Pegeen shook herself again, standing back and lifting her shoulders inside the pale blue coat. "But there's always someone nice," she said, her voice suddenly gone singsong. "Someone always helps me up." She struck another pose, coy and haughty, as before, her chin in the air. She touched the feather in her hat. "Today a very handsome man gave me his hand. He asked if I was all right. A real Prince Charming." She smiled again and looked around. Just a few doors down, the older boys were playing stickball in the street. There was a knot of younger ones on the curb, watching. Bill Corrigan was in his chair on the sidewalk just behind them.
Pegeen leaned forward once more. "Tomorrow," she said breathlessly, whispering now, "I'm going to look for him again. If I see him, I'm going to get real close." She leaned down, her hand on the banister above my head. "I'm going to pretend to fall, see? Right next to him. And he'll catch me and say, 'Is it you again?' "
All human eyes are beautiful, but Pegeen's were very black and heavily lashed and gorgeous now, with the sparkle of her joke, or her plan, or, perhaps, her vision of some impossible future.
She straightened up. "We'll see what happens then," she said, sly and confident, her thick eyebrows raised. She swung her purse slowly, turned to move on. "That will be something to see," she said.
At her own house, Pegeen didn't use the basement door, as usual. She climbed the stone steps, taking them one at a time, like a small child. At the top, she paused again to swat at the back of her coat, only touching the dirt with her wrist. It was early evening. Spring. I could see Pegeen's reflection in the oval glass of the outer door -- or at least the blue heart of the reflection, which was both the reflection of her good spring coat and the evening light on her flushed face. Pegeen pulled open the door and the thin image in the glass shuddered like a flame.
I turned back to the vigil I was keeping on the stone steps. Vigil for my father, who had not yet come up from the subway.
From the far corner, the neighborhood's men and working women were coming home. Everyone wore hats. Everyone wore trim dark shoes, which was where my eyes fell when any of them said, "Hello, Marie," passing by.
At seven, I was a shy child, and comical-looking, with a round flat face and black slits for eyes, thick glasses, black bangs, a straight and serious mouth -- a little girl cartoon.
With my heart pinned to my father's sleeve in those days.
The boys were playing stickball down the street. Always at this time of day. Some of them friends of Gabe, my brother, although he, young scholar, remained inside at his books. The younger boys were lined at the curb, watching the game, Walter Hartnett among them. He had his cap turned backward and the leg with the built-up shoe extended before him. Blind Bill Corrigan, who had been gassed in the war, was on the sidewalk just behind Walter, sitting in the painted kitchen chair that his mother set out for him every morning when the weather was fine.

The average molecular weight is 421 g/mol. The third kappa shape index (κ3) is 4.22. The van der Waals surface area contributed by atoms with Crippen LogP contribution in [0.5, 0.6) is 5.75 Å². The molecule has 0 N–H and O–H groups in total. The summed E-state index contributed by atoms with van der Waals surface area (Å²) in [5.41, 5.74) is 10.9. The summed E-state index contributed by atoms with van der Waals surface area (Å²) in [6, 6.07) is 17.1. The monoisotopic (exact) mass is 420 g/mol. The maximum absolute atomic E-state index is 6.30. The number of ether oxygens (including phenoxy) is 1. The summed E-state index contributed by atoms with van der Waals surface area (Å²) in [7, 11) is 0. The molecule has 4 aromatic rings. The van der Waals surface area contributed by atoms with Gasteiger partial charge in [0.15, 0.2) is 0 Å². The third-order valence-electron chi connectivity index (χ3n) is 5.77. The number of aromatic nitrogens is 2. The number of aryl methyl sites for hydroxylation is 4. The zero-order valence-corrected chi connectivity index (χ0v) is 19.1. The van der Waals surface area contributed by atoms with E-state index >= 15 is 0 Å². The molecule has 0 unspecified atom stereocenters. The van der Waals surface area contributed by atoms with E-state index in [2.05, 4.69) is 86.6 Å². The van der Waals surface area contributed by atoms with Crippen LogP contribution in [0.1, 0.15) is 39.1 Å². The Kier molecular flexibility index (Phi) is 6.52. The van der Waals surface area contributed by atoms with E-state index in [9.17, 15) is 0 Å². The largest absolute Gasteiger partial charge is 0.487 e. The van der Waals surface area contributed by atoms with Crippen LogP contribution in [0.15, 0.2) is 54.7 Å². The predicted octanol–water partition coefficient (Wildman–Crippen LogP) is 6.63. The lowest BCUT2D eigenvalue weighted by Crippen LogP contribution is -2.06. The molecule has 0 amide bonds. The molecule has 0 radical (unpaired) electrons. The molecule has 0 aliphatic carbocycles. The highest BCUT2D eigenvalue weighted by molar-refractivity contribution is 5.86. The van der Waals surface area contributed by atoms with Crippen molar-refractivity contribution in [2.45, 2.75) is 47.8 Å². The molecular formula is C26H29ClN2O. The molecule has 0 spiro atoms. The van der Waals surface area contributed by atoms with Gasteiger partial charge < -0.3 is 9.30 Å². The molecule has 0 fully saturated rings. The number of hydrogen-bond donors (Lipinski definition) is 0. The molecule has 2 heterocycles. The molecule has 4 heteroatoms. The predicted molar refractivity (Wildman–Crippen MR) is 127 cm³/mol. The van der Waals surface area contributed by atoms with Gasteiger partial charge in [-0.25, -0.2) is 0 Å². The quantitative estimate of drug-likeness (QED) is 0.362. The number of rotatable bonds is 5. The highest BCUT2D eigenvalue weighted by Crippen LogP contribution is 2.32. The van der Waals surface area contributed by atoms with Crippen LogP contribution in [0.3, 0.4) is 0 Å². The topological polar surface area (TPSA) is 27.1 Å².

Bill Corrigan wore a business suit and polished shoes, and although there was a glitch in the skin around his eyes, a scarred shine in the satiny folds of his eyelids, although he was brought to the kitchen chair every afternoon when the weather was fine by his mother, whose arm he held the way a bride holds the arm of a groom, it was to him that the boys in the street appealed whenever a dropped ball or an untimely tag sent both teams, howling and cawing, to his side of the street. They were there now: shouting into one another's face, throwing their caps on the ground, and begging Bill Corrigan to make the call. He raised one of his big, pale hands, and suddenly half the boys spun around, the other half cheered. Walter Hartnett rocked backward in despair, raising his good foot into the air.
I pushed my glasses back on my nose. Small city birds the color of ashes rose and fell along the rooftops. In the fading evening light, the stoop beneath my thighs, as warm as breath when I first sat down, now exhaled a shallow chill. Mr. Chehab walked by with a brown bag from the bakery in his hand. He had his white apron balled up beneath his arm, the ties trailing. There was the scent of new-baked bread as he passed. Big Lucy, a girl I feared, pushed a scooter along the opposite sidewalk. Two Sisters of Charity from the convent down the street passed by, smiling from inside their bonnets. I turned my head to watch their backs, wondering always why their long hems never caught at their heels. At the end of the block, the Sisters paused to greet a heavy woman with thick, pale legs and a dark apron under her coat. She said something to them that made them nod. Then the three turned the corner together. The game paused again, and the boys parted reluctantly as a black car drove by.
I shivered and waited, little Marie. Sole survivor, now, of that street scene. Waited for the first sighting of my father, coming up from the subway in his hat and coat, most beloved among all those ghosts.
Excerpted from "Someone" by Alice McDermott, published in 2013 by Farrar, Straus and Giroux, LLC. Copyright © 2013 by Alice McDermott. All rights reserved.